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Flexibility in stimulus package conditionality is required; unemployment allowance urged

Citizen’s Platform for SDGs, Bangladesh conducted an online survey among young population to get a wider understanding about the youth agenda in COVID-19 situation. 67% of the respondents despite having need did not receive any support from either government or NGOs. Supports from government for youths are not adequate according to the perception of the survey respondents. 28 percent youths, aged above 18, left studies to support their families amid the Covid-19 pandemic in the country, according to the survey.

These findings were presented at a virtual dialogue on COVID-19 and Bangladesh: A Youth Agenda for Recovery, organised by the Citizen’s Platform in partnership with United Nations Development Programme (UNDP)ActionAid BangladeshFriedrich-Ebert-Stiftung (FES) BangladeshPlan International BangladeshWaterAid Bangladesh and Centre for policy Dialogue (CPD).The event was held virtually on Sunday, 1 November 2020. The dialogue primarily focused on the digital divide, education and skills, and employment-related challenges of heterogeneous youth groups in Bangladesh in face of the ongoing COVID-19 pandemic.

Ms Tamara-E-Tabassum, Programme Associate, CPD presented the survey findings as the keynote presenter. According to the youth survey, almost 80% of the respondents reported about significant reduction in income of their households which adversely affected the education of the youth, particularly female students. Almost half of the respondents reported about not having digital devices and have limited access to digitised system of education and employment. 70% respondents reported that monthly unemployment benefit of around Tk 5,000 per month is necessary.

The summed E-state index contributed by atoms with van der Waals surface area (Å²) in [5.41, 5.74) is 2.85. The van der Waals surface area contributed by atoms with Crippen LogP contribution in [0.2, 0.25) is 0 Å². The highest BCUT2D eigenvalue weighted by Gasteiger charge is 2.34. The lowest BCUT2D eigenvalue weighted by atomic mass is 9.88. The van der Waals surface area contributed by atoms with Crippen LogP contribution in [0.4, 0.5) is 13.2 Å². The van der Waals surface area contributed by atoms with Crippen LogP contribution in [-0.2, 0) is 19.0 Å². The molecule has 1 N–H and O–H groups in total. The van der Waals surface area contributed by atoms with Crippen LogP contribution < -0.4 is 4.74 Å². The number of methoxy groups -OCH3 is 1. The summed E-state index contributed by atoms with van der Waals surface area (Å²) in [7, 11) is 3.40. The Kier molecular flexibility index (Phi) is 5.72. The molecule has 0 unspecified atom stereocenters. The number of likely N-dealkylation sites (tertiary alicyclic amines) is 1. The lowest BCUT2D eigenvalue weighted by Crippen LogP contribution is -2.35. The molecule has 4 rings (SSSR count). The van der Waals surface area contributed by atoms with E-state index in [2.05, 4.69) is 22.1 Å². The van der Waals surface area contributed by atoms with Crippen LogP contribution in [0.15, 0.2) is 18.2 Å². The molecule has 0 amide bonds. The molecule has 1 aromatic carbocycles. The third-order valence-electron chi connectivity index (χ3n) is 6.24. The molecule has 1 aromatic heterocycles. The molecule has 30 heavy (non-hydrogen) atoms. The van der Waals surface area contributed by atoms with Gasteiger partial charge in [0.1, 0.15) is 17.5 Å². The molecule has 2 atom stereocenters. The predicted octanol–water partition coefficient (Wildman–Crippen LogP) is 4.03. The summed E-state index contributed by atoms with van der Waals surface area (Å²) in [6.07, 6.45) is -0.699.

Mr Mahmud Hasan, Project Officer, Governance Cluster, United Nations Development Programme (UNDP) mentioned that SME and youth entrepreneur were considered to be a potential cohort for the economy of Bangladesh. He fears that, in Bangladesh, 28.5 million people may lose their jobs.

In this pandemic situation, people are joining in short term livelihood to tackle the financial needs. The post pandemic situation will not be in favor for those who are not practically trained or skilled, stated by Mr Riaj Uddin Badsha, Graduate in Diploma Engineering (Mechanical Technology), UCEP Bangladesh.

Mr Md Hasan Ali, President, Bangladesh Textile and Garment Workers League (BTGWL) said that around 85% garments workers are from youth cohort and women are major part of it. This huge group is at the risk of losing jobs and some portion of them already lost it due to the pandemic.

Ms Sanjana Islam, Activist, Action Aid Bangladesh and Founder, Humanitarian Aid talked about how young entrepreneurs face constraints in getting government loans. Eligibility criteria like having a trade license of 3 years or older, are obstacles that young and new entrepreneurs face.

Ms Keya Akhter, Entrepreneur, Care Beauty Parlour said that COVID-19 caused serious risk in running businesses in her sector. They might not be able to cope up with the loss in the long run and urged for government attention in this regard.

Mx Rani Chowdhury, a youth representative from the third gender community; Ms Anika Bushra, Central youth volunteer of Y-moves project, YES BD; Mr Manjuni Chakma, Project officer, Kapaeeng Foundation, a youth representative from indigenous community; Mr Talha Rahman, Technical Officer, ADD International; and Ms Nupur Rani, a youth representative from Dalit community also spoke at the event.

While delivering the Special Remarks, Dr Debapriya Bhattacharya, Convenor, Citizen’s Platform and Distinguished Fellow, CPD stated that the unemployment allowance needs consideration in the next national budget as part of the COVID-19 response.

Professor Mustafizur Rahman, Distinguished Fellow, CPD opined that the policy makers should address concerns over skill gap, finance access gap, rural-urban gap and gender gap.

Mr Towfiqul Islam Khan, Senior Research Fellow, CPD, chaired the virtual discussion.

The discussion session was attended by a wide group of young stakeholders including labour leaders, private sector entrepreneurs, persons who are persons with disability, Dalit, indigenous community and third gender.